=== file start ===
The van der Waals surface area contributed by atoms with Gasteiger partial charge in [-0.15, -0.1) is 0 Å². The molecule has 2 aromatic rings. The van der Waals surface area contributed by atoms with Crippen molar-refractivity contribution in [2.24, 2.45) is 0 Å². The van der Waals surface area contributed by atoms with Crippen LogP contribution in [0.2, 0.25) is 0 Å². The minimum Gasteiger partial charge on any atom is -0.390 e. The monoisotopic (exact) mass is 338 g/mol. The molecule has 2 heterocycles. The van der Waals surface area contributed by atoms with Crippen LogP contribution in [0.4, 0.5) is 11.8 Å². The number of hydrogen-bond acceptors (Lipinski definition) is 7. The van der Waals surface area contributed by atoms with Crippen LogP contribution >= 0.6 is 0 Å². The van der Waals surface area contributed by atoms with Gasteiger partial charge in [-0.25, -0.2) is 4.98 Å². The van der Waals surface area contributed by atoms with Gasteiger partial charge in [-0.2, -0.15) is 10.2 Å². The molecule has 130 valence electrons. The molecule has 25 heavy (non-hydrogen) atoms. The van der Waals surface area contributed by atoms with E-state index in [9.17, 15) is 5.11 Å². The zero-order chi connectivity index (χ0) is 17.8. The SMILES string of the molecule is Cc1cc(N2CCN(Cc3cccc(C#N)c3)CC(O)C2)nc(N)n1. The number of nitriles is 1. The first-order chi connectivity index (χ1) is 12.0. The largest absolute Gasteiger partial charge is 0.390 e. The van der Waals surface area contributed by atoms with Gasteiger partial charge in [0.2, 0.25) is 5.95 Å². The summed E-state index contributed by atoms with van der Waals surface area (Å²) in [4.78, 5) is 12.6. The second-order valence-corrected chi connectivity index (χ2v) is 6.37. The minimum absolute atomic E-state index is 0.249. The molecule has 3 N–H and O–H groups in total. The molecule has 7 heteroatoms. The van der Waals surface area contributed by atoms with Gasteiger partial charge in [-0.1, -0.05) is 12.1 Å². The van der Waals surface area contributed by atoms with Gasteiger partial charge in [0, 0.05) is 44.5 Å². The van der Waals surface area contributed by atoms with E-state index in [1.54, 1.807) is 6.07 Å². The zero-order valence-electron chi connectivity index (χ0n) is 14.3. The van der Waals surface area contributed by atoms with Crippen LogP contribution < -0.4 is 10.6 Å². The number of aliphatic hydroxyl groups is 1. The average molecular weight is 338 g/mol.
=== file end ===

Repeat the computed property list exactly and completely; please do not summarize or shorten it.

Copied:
The van der Waals surface area contributed by atoms with Gasteiger partial charge in [-0.15, -0.1) is 0 Å². The molecule has 2 aromatic rings. The van der Waals surface area contributed by atoms with Crippen molar-refractivity contribution in [2.24, 2.45) is 0 Å². The van der Waals surface area contributed by atoms with Crippen LogP contribution in [0.2, 0.25) is 0 Å². The minimum Gasteiger partial charge on any atom is -0.390 e. The monoisotopic (exact) mass is 338 g/mol. The molecule has 2 heterocycles. The van der Waals surface area contributed by atoms with Crippen LogP contribution in [0.4, 0.5) is 11.8 Å². The number of hydrogen-bond acceptors (Lipinski definition) is 7. The van der Waals surface area contributed by atoms with Crippen LogP contribution >= 0.6 is 0 Å². The van der Waals surface area contributed by atoms with Gasteiger partial charge in [-0.25, -0.2) is 4.98 Å². The van der Waals surface area contributed by atoms with Gasteiger partial charge in [-0.2, -0.15) is 10.2 Å². The molecule has 130 valence electrons. The molecule has 25 heavy (non-hydrogen) atoms. The van der Waals surface area contributed by atoms with E-state index in [9.17, 15) is 5.11 Å². The zero-order chi connectivity index (χ0) is 17.8. The SMILES string of the molecule is Cc1cc(N2CCN(Cc3cccc(C#N)c3)CC(O)C2)nc(N)n1. The number of nitriles is 1. The first-order chi connectivity index (χ1) is 12.0. The largest absolute Gasteiger partial charge is 0.390 e. The van der Waals surface area contributed by atoms with Gasteiger partial charge in [0.2, 0.25) is 5.95 Å². The summed E-state index contributed by atoms with van der Waals surface area (Å²) in [4.78, 5) is 12.6. The second-order valence-corrected chi connectivity index (χ2v) is 6.37. The minimum absolute atomic E-state index is 0.249. The molecule has 3 N–H and O–H groups in total. The molecule has 7 heteroatoms. The van der Waals surface area contributed by atoms with Gasteiger partial charge in [-0.1, -0.05) is 12.1 Å². The van der Waals surface area contributed by atoms with Gasteiger partial charge in [0, 0.05) is 44.5 Å². The van der Waals surface area contributed by atoms with E-state index in [1.54, 1.807) is 6.07 Å². The zero-order valence-electron chi connectivity index (χ0n) is 14.3. The van der Waals surface area contributed by atoms with Crippen LogP contribution < -0.4 is 10.6 Å². The number of aliphatic hydroxyl groups is 1. The average molecular weight is 338 g/mol.